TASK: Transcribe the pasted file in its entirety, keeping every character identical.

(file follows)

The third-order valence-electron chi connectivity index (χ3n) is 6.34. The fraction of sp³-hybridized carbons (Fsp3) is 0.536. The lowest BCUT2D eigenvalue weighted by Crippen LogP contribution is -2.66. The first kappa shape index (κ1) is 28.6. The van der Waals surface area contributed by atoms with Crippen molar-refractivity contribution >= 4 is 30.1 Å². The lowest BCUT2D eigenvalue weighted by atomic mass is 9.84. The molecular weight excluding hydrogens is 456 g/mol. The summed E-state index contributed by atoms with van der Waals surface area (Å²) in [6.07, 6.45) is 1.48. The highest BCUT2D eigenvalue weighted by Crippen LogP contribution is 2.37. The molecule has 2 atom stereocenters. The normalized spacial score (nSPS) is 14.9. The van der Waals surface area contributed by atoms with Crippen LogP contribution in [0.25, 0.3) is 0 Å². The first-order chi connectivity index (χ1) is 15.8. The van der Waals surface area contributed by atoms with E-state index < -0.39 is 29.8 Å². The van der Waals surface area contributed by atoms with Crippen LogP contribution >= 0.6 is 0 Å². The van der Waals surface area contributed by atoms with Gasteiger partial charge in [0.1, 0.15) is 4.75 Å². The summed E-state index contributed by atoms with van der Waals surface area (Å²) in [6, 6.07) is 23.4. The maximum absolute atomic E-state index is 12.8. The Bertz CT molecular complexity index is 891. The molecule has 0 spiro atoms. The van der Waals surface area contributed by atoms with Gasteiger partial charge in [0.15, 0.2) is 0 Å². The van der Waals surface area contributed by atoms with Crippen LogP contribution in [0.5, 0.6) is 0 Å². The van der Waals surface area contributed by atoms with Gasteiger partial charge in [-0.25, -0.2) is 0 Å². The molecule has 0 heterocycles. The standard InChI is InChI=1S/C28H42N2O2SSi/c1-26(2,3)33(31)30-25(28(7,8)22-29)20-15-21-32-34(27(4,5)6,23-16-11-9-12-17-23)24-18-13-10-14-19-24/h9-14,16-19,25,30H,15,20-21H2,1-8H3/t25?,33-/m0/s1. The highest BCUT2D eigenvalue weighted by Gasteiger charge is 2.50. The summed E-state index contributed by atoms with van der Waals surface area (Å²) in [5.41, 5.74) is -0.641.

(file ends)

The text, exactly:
The third-order valence-electron chi connectivity index (χ3n) is 6.34. The fraction of sp³-hybridized carbons (Fsp3) is 0.536. The lowest BCUT2D eigenvalue weighted by Crippen LogP contribution is -2.66. The first kappa shape index (κ1) is 28.6. The van der Waals surface area contributed by atoms with Crippen molar-refractivity contribution >= 4 is 30.1 Å². The lowest BCUT2D eigenvalue weighted by atomic mass is 9.84. The molecular weight excluding hydrogens is 456 g/mol. The summed E-state index contributed by atoms with van der Waals surface area (Å²) in [6.07, 6.45) is 1.48. The highest BCUT2D eigenvalue weighted by Crippen LogP contribution is 2.37. The molecule has 2 atom stereocenters. The normalized spacial score (nSPS) is 14.9. The van der Waals surface area contributed by atoms with Crippen LogP contribution in [0.25, 0.3) is 0 Å². The first-order chi connectivity index (χ1) is 15.8. The van der Waals surface area contributed by atoms with E-state index < -0.39 is 29.8 Å². The van der Waals surface area contributed by atoms with Crippen LogP contribution >= 0.6 is 0 Å². The van der Waals surface area contributed by atoms with Gasteiger partial charge in [0.1, 0.15) is 4.75 Å². The summed E-state index contributed by atoms with van der Waals surface area (Å²) in [6, 6.07) is 23.4. The maximum absolute atomic E-state index is 12.8. The Bertz CT molecular complexity index is 891. The molecule has 0 spiro atoms. The van der Waals surface area contributed by atoms with Gasteiger partial charge in [0.15, 0.2) is 0 Å². The van der Waals surface area contributed by atoms with Crippen LogP contribution in [0.5, 0.6) is 0 Å². The van der Waals surface area contributed by atoms with Gasteiger partial charge in [-0.25, -0.2) is 0 Å². The molecule has 0 heterocycles. The standard InChI is InChI=1S/C28H42N2O2SSi/c1-26(2,3)33(31)30-25(28(7,8)22-29)20-15-21-32-34(27(4,5)6,23-16-11-9-12-17-23)24-18-13-10-14-19-24/h9-14,16-19,25,30H,15,20-21H2,1-8H3/t25?,33-/m0/s1. The highest BCUT2D eigenvalue weighted by Gasteiger charge is 2.50. The summed E-state index contributed by atoms with van der Waals surface area (Å²) in [5.41, 5.74) is -0.641.